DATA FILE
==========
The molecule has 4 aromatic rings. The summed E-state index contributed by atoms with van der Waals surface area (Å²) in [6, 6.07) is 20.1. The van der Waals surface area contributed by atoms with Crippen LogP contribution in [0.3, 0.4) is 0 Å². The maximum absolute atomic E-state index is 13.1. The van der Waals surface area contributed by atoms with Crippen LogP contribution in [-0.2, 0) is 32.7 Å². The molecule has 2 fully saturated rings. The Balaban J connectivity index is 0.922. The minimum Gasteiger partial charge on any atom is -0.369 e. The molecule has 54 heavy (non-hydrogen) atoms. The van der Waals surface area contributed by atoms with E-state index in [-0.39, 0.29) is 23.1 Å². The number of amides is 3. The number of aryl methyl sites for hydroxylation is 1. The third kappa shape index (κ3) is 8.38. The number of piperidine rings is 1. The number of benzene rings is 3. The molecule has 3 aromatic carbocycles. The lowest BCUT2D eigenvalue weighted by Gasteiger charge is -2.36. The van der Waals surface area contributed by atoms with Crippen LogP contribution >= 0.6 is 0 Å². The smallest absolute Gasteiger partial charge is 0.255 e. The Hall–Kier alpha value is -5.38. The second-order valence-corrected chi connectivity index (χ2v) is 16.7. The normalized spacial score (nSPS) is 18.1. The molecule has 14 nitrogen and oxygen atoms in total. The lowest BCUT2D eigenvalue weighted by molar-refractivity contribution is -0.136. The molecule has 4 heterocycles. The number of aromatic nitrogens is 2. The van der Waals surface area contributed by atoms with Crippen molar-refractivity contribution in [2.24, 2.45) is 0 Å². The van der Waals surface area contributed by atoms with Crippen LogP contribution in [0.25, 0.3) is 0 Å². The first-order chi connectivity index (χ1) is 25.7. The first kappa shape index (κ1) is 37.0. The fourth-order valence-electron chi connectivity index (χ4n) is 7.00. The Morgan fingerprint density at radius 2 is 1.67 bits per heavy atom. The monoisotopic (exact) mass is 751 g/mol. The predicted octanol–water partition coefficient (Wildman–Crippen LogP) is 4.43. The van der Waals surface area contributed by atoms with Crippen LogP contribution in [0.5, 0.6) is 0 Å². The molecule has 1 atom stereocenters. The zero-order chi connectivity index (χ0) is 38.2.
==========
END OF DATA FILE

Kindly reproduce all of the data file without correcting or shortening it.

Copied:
The molecule has 4 aromatic rings. The summed E-state index contributed by atoms with van der Waals surface area (Å²) in [6, 6.07) is 20.1. The van der Waals surface area contributed by atoms with Crippen LogP contribution in [0.3, 0.4) is 0 Å². The maximum absolute atomic E-state index is 13.1. The van der Waals surface area contributed by atoms with Crippen LogP contribution in [-0.2, 0) is 32.7 Å². The molecule has 2 fully saturated rings. The Balaban J connectivity index is 0.922. The minimum Gasteiger partial charge on any atom is -0.369 e. The molecule has 54 heavy (non-hydrogen) atoms. The van der Waals surface area contributed by atoms with E-state index in [-0.39, 0.29) is 23.1 Å². The number of amides is 3. The number of aryl methyl sites for hydroxylation is 1. The third kappa shape index (κ3) is 8.38. The number of piperidine rings is 1. The number of benzene rings is 3. The molecule has 3 aromatic carbocycles. The lowest BCUT2D eigenvalue weighted by Gasteiger charge is -2.36. The van der Waals surface area contributed by atoms with Crippen LogP contribution >= 0.6 is 0 Å². The smallest absolute Gasteiger partial charge is 0.255 e. The Hall–Kier alpha value is -5.38. The second-order valence-corrected chi connectivity index (χ2v) is 16.7. The normalized spacial score (nSPS) is 18.1. The molecule has 14 nitrogen and oxygen atoms in total. The lowest BCUT2D eigenvalue weighted by molar-refractivity contribution is -0.136. The molecule has 4 heterocycles. The number of aromatic nitrogens is 2. The van der Waals surface area contributed by atoms with Crippen molar-refractivity contribution in [2.24, 2.45) is 0 Å². The van der Waals surface area contributed by atoms with Crippen LogP contribution in [0.25, 0.3) is 0 Å². The first-order chi connectivity index (χ1) is 25.7. The first kappa shape index (κ1) is 37.0. The fourth-order valence-electron chi connectivity index (χ4n) is 7.00. The Morgan fingerprint density at radius 2 is 1.67 bits per heavy atom. The monoisotopic (exact) mass is 751 g/mol. The predicted octanol–water partition coefficient (Wildman–Crippen LogP) is 4.43. The van der Waals surface area contributed by atoms with Crippen LogP contribution in [0.5, 0.6) is 0 Å². The molecule has 1 atom stereocenters. The zero-order chi connectivity index (χ0) is 38.2.